- Some of the high school girls are feeling better
- Some students on antibiotics also improving
- The incidents occurred in the small New York town of LeRoy
Doctors for several people in New York suffering from a mystery disorder that led them to develop tic-like symptoms say their patients are starting to feel better.
Out of more than a dozen who developed uncontrollable twitching and verbal tics, three say they feel completely better and six say they are significantly better, according to Dr. Laszlo Mechtler, medical director at DENT Neurologic Institute in western New York.
"The media focus, the questions on whether it is environmental or toxins, all that adds confusion, anxiety and difficulty," said Mechtler, who has treated some of his patients with psychotherapy and behavioral therapy, as well as prescribed medication for anti-anxiety, depression and headaches.
A second doctor from New Jersey, Dr. Rosario Trifiletti, diagnosed some of the patients with PANDAS -- Pediatric Autoimmune Neuropsychiatric Disorders Associated with Streptococcal Infections -- and has been treating them with antibiotics.
Lana Clarks, mother of one of Trifiletti's patients, told HLN's "Dr. Drew" that her daughter, Lauren Scalzo, has fewer "headaches, stomachaches, no tic-ing and she's been more energetic."
Marge Fitzsimmons, 36, who is among those who came down with the mysterious symptoms, says she is still experiencing some symptoms but feels much better and is soon expected to return to work full time.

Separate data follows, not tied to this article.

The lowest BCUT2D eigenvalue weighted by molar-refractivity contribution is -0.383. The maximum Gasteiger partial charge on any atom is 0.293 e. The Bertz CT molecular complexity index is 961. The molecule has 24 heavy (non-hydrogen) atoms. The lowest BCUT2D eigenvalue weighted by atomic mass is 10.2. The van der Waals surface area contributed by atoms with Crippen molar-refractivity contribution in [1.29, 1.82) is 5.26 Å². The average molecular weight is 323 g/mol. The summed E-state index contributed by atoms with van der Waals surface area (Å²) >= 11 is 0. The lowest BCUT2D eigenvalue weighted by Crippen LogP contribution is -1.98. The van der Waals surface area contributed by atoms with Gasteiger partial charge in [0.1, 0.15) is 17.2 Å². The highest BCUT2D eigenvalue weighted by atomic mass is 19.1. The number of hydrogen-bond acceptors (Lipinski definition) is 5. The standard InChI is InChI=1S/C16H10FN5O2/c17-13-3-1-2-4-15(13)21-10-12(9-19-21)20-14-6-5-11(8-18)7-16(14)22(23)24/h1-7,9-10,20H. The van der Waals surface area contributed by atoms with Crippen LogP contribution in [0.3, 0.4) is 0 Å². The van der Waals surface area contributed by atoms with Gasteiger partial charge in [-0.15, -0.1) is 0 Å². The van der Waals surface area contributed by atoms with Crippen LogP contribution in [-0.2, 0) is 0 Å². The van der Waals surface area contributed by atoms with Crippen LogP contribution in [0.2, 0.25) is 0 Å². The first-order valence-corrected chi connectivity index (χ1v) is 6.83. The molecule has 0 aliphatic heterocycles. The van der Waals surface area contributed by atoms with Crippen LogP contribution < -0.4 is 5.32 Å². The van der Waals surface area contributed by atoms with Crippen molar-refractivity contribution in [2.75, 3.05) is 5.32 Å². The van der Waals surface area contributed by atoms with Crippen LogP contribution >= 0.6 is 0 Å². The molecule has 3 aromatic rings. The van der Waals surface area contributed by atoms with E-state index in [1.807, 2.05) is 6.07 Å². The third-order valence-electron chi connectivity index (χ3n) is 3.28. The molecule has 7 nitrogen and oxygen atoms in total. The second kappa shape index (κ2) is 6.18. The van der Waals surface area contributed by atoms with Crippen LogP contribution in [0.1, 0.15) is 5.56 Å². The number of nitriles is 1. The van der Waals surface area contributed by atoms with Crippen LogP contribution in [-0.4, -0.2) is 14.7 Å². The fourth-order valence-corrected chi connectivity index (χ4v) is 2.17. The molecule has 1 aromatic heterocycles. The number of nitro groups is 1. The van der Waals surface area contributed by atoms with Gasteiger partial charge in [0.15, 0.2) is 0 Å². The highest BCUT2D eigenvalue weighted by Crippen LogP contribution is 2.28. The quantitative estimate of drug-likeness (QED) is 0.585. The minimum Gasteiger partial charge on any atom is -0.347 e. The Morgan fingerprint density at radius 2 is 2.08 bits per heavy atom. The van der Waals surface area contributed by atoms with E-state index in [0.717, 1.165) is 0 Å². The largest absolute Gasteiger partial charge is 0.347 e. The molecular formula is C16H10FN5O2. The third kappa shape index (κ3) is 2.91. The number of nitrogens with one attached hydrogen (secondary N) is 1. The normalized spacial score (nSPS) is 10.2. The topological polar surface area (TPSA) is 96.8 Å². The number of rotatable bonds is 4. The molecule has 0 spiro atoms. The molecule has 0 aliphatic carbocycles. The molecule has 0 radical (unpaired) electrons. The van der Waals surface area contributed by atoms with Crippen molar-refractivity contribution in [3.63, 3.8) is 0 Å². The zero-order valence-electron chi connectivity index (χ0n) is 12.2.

The incidents occurred in the small town of LeRoy beginning in mid-October. All of the patients -- with the exception of Fitzsimmons -- are students at LeRoy Junior-Senior High School.
Doctors have diagnosed most of them with conversion disorder, saying that stress is the likely root of their physical problems.
"What happens is there is traditionally some kind of stress or multiple stressors that provoke a physical reaction within the body," said Dr. Jennifer McVige, a neurologist who has evaluated several of the teens. "This is unconscious, it is not done purposefully and it's almost like ... the stress wells up in your body has to come out in some way shape or form."
The medical mystery in LeRoy has attracted the attention of activist and investigator Erin Brockovich, who came to the village of 8,000 people in western New York after learning about a 41-year-old toxic spill a few miles from the school. Brockovich and an associate suspect that the illnesses are related to the cyanide and trichloroethylene (TCE) that was spilled during a December 1970 train wreck.